Sudan: Ethnic violence in Kordofan leaves seven dead
Five people were killed and four others wounded in tribal clashes in the outskirts of Kadugli, capital of South Kordofan, on Thursday. In West Kordofan, two people died in an attack on a village near El Nehoud.
Sources told Radio Dabanga that the fighting that broke out in northern Kadugli yesterday morning was triggered by the kidnapping of a Nuba coal miner by members of the Arab Baggara tribe on Wednesday.
The victim’s relatives and other people living in the Kalba neighbourhood in the northern outskirts of Kadugli, closed the road to Delling to protest the kidnapping and demand the release of their fellow tribesman. In skirmishes that followed, two people were killed and a third was wounded.
The sources said that the violence expanded to Logri, east of Kadugli, where three people were killed and another was wounded in an attack by Baggara gunmen on Nuba farmers in the area later that day.
The insecurity led to unrest inside Kadugli. The town’s Grand Market closed its doors.
‘Absence of the state’
In West Kordofan, at least two people were killed and three others wounded on Wednesday, in an attack by armed men on the village of Ajak, southeast of El Nehoud.
Listeners from the area reported yesterday that the attackers plundered the village after which they set a number of houses on fire.
Abdelgadir Munim Mansour, head of the Humur clans, accused “certain parties” of “striving to ignite strife and tribal conflicts in the region”.
He told Radio Dabanga that he holds the government fully responsible for the violence. “This attack could happen because of the absence of the state. We, native administration* leaders, do not have weapons, forces, or any competence to prevent such attacks.”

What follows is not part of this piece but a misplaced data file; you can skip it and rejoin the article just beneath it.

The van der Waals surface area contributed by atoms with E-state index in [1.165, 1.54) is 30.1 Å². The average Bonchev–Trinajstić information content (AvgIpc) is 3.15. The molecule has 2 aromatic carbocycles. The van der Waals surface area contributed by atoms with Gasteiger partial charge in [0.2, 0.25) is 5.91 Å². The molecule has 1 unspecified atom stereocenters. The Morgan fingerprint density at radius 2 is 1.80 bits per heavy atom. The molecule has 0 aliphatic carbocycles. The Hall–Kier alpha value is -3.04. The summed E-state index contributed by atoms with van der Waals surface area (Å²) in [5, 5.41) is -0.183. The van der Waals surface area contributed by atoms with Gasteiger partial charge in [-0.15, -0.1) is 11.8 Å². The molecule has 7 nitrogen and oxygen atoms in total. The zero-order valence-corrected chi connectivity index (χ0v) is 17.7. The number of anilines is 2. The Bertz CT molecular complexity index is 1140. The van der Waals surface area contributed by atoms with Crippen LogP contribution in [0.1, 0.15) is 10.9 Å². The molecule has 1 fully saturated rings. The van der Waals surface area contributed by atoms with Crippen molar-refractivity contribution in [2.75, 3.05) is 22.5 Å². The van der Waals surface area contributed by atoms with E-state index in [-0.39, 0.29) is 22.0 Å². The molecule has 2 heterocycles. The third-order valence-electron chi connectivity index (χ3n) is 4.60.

According to reports by the UN Office for Humanitarian Affairs (OCHA) earlier this week, at least 145 Sudanese were killed and more than 180 others were injured in inter-communal fighting in Darfur and Kordofan this month. The violence is often triggered by conflicts over natural resources between communities, though, as it is alleged, some attacks are caused by third parties. The absence of the Rule of Law and poor employment and payment of policemen, in addition to the proliferation of arms in the country, exacerbates the insecurity.
* Sudan’s native administration system was set up by British colonial authorities in the first quarter of the twentieth century – who sought a pragmatic system of governance that allowed for effective control with limited investment and oversight by the state, Audrey Bottjen writes on the website of The Conflict Sensitivity Facility. The British divide-and-rule tactic to increase the political relevance of the tribe has since been used by successive Sudanese regimes for similar policies.
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